Murder at Sandal Castle!
Medieval murder and mayhem are the order of the day at Sandal Castle as Wakefield author and GP Keith Souter conjures up life there over 600 years ago in his book The Pardoner's Crime. We've been to meet this true man of mystery to find out more...
Mystery man: Keith and the Castle
"I actually like the idea of telling stories," says Keith, "One can't actually escape from it. I'm always saying that once I've finished the next book, I'll have a bit of a break and perhaps play a bit of golf or some sort of self-indulgence. But I never actually get that far because there's always another plot, another book knocking on the door!" And with his new novel hitting the bookshelves now, Keith is already looking to the future and, yes, his NEXT book. But it's the past as experienced by people living just over Keith's garden fence at Sandal Castle in Wakefield nearly 700 years ago that's been on his mind recently as he's worked on medieval murder mystery The Pardoner's Crime.
Magnificent spectacle: Sandal Castle
Set in and around Sandal Castle in 1322 at the time of Edward II, Keith Souter's novel follows Sir Richard Lee, the King's Sergeant-at-Law, as he investigates a vicious rape and murder. But that's just the start as another strange case is also brought before him: that of 'The Pardoner' who throws himself upon the mercy of the court and confesses to a crime that everyone believed had been committed by the outlaw Robin Hood.
With the imposing and undoubtedly romantic ruins of Sandal Castle literally just yards away from his home, Keith says it's pretty understandable why he'd want to write about it: "I look out of my front window and I'm looking out over the field of the Battle of Wakefield. I suppose I've spent many, many hours walking around the Castle - running around when I've been trying to get fit! - and it's been part of my life and my children's lives. In many ways I've found it quite sad that the Castle hasn't had the recognition it should have had, so it's my way of giving something back to Wakefield and to try and raise its profile."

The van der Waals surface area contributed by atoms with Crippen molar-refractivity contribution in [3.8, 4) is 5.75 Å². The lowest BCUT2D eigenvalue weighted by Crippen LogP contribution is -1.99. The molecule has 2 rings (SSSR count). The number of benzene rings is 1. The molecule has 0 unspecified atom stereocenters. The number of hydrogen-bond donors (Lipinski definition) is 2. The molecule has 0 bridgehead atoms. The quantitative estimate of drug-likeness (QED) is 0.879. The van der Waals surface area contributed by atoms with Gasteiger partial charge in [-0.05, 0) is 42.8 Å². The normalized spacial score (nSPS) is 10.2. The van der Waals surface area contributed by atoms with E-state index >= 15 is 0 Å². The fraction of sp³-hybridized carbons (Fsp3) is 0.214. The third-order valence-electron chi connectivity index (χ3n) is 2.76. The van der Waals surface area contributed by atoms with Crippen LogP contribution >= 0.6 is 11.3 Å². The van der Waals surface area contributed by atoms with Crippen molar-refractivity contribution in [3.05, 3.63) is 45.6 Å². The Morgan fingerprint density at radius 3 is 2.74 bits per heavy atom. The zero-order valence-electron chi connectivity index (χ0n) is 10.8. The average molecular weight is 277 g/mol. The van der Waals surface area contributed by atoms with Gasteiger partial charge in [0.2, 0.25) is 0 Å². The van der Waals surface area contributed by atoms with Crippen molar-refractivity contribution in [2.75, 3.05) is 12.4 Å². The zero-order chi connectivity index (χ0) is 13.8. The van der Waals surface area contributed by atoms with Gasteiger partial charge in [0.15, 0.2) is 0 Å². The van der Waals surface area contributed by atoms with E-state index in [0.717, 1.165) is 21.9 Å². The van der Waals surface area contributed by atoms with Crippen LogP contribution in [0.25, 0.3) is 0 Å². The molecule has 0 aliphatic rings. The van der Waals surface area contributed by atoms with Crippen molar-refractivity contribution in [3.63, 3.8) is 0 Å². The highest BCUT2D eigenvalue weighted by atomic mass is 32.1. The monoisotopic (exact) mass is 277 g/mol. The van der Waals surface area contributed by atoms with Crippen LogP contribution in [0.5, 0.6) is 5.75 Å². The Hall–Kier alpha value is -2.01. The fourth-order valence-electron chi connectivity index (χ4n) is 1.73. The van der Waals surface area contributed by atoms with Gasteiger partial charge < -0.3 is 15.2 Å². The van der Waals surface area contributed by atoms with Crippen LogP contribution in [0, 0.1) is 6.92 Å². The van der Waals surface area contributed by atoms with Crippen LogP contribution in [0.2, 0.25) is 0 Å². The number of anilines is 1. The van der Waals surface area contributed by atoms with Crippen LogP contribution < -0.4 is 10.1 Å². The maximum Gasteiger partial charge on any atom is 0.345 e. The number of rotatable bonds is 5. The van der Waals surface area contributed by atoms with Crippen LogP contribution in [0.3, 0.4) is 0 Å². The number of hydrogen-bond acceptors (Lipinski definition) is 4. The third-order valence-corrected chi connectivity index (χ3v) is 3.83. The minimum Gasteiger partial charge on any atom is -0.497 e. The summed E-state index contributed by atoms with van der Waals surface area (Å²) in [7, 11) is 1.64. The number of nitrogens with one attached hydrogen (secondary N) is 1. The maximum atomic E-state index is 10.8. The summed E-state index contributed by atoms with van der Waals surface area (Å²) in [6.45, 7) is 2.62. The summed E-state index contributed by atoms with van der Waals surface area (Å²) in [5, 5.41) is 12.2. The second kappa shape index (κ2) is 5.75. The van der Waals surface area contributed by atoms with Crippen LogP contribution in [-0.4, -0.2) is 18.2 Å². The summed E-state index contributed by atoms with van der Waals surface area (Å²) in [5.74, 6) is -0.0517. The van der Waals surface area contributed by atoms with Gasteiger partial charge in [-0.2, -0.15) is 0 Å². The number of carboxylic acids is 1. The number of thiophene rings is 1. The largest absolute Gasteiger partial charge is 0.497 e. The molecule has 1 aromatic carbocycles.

Sandal in sunny silhouette
From the vantage point of the 21st century, recreating medieval Sandal Castle and Wakefield is never going to be easy. Despite this, Keith says he's given it his best shot: "It's very difficult. You actually have to strip the landscape bare almost, because while there are recognisable parts of medieval Wakefield - the three roads leading into it, the wonderful Chantry Chapel on the bridge - a lot of it was good imagination and knowing the location of things...and then gradually building it up in my mind. It's the same thing with Sandal Castle. There's very little left of the Castle, it's quite a ruin, but there's quite a nice reconstruction by schoolchildren in our local library which gives you a good picture of the Castle as it was."
Keith admits that Sandal Castle itself is as much a 'character' in the book as any of the living, breathing people who populate The Pardoner's Crime. Leaving the warmth of his home, he takes us on a chilly and windy tour of Sandal Castle's ruins. His enthusiasm for the location of his latest novel is obvious: "It would've looked magnificent. It was quite an unusual castle, quite circular, and it has an internal barbican [a fortified gateway] which is quite unusual - they're often on the outside. As we look across, you can see the motte - the big mound - and on top of that was the keep which would have risen three storeys high. All in all, it was quite a magnificent spectacle!"